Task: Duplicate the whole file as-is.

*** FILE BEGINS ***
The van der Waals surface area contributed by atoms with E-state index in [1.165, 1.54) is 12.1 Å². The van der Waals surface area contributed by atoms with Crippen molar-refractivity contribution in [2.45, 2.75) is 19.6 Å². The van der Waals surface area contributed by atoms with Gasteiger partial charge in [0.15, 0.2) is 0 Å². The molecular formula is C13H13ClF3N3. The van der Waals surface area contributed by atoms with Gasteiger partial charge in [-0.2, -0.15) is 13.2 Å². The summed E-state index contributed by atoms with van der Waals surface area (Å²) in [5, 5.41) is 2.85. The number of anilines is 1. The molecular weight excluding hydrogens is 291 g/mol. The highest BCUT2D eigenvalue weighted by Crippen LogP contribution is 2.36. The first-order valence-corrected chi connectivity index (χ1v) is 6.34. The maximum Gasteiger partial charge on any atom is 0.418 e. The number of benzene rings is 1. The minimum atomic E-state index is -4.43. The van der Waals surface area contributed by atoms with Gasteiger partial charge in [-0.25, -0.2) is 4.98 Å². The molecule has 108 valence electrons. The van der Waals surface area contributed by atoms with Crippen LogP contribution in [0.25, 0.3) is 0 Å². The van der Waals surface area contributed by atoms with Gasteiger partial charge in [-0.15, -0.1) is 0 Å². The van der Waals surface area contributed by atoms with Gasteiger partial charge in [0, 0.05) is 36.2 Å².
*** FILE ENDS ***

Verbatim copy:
The van der Waals surface area contributed by atoms with E-state index in [1.165, 1.54) is 12.1 Å². The van der Waals surface area contributed by atoms with Crippen molar-refractivity contribution in [2.45, 2.75) is 19.6 Å². The van der Waals surface area contributed by atoms with Gasteiger partial charge in [0.15, 0.2) is 0 Å². The molecular formula is C13H13ClF3N3. The van der Waals surface area contributed by atoms with Gasteiger partial charge in [-0.2, -0.15) is 13.2 Å². The summed E-state index contributed by atoms with van der Waals surface area (Å²) in [5, 5.41) is 2.85. The number of anilines is 1. The molecular weight excluding hydrogens is 291 g/mol. The highest BCUT2D eigenvalue weighted by Crippen LogP contribution is 2.36. The first-order valence-corrected chi connectivity index (χ1v) is 6.34. The maximum Gasteiger partial charge on any atom is 0.418 e. The number of benzene rings is 1. The minimum atomic E-state index is -4.43. The van der Waals surface area contributed by atoms with Gasteiger partial charge in [-0.25, -0.2) is 4.98 Å². The molecule has 108 valence electrons. The van der Waals surface area contributed by atoms with Crippen LogP contribution in [0.25, 0.3) is 0 Å². The van der Waals surface area contributed by atoms with Gasteiger partial charge in [-0.15, -0.1) is 0 Å². The van der Waals surface area contributed by atoms with Gasteiger partial charge in [0, 0.05) is 36.2 Å².